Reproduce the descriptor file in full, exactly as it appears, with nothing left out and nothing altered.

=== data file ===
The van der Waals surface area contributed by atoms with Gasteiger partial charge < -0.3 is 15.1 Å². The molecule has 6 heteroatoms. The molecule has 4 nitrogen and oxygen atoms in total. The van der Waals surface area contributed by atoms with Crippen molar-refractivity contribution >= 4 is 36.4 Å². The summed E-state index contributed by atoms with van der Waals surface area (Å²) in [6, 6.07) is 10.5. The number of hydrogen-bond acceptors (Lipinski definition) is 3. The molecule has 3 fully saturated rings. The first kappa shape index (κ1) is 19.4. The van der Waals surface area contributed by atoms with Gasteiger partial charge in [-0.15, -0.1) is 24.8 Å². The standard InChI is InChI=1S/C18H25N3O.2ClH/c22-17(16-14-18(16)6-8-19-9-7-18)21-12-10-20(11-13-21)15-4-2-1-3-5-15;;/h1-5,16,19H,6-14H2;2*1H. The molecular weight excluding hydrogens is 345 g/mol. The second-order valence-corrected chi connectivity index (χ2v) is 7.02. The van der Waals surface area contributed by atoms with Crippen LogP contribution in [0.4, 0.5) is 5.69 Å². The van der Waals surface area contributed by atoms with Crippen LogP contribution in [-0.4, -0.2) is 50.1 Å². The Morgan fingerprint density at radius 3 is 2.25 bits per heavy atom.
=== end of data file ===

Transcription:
The van der Waals surface area contributed by atoms with Gasteiger partial charge < -0.3 is 15.1 Å². The molecule has 6 heteroatoms. The molecule has 4 nitrogen and oxygen atoms in total. The van der Waals surface area contributed by atoms with Crippen molar-refractivity contribution >= 4 is 36.4 Å². The summed E-state index contributed by atoms with van der Waals surface area (Å²) in [6, 6.07) is 10.5. The number of hydrogen-bond acceptors (Lipinski definition) is 3. The molecule has 3 fully saturated rings. The first kappa shape index (κ1) is 19.4. The van der Waals surface area contributed by atoms with Gasteiger partial charge in [-0.15, -0.1) is 24.8 Å². The standard InChI is InChI=1S/C18H25N3O.2ClH/c22-17(16-14-18(16)6-8-19-9-7-18)21-12-10-20(11-13-21)15-4-2-1-3-5-15;;/h1-5,16,19H,6-14H2;2*1H. The molecular weight excluding hydrogens is 345 g/mol. The second-order valence-corrected chi connectivity index (χ2v) is 7.02. The van der Waals surface area contributed by atoms with Crippen LogP contribution in [0.4, 0.5) is 5.69 Å². The van der Waals surface area contributed by atoms with Crippen LogP contribution in [-0.4, -0.2) is 50.1 Å². The Morgan fingerprint density at radius 3 is 2.25 bits per heavy atom.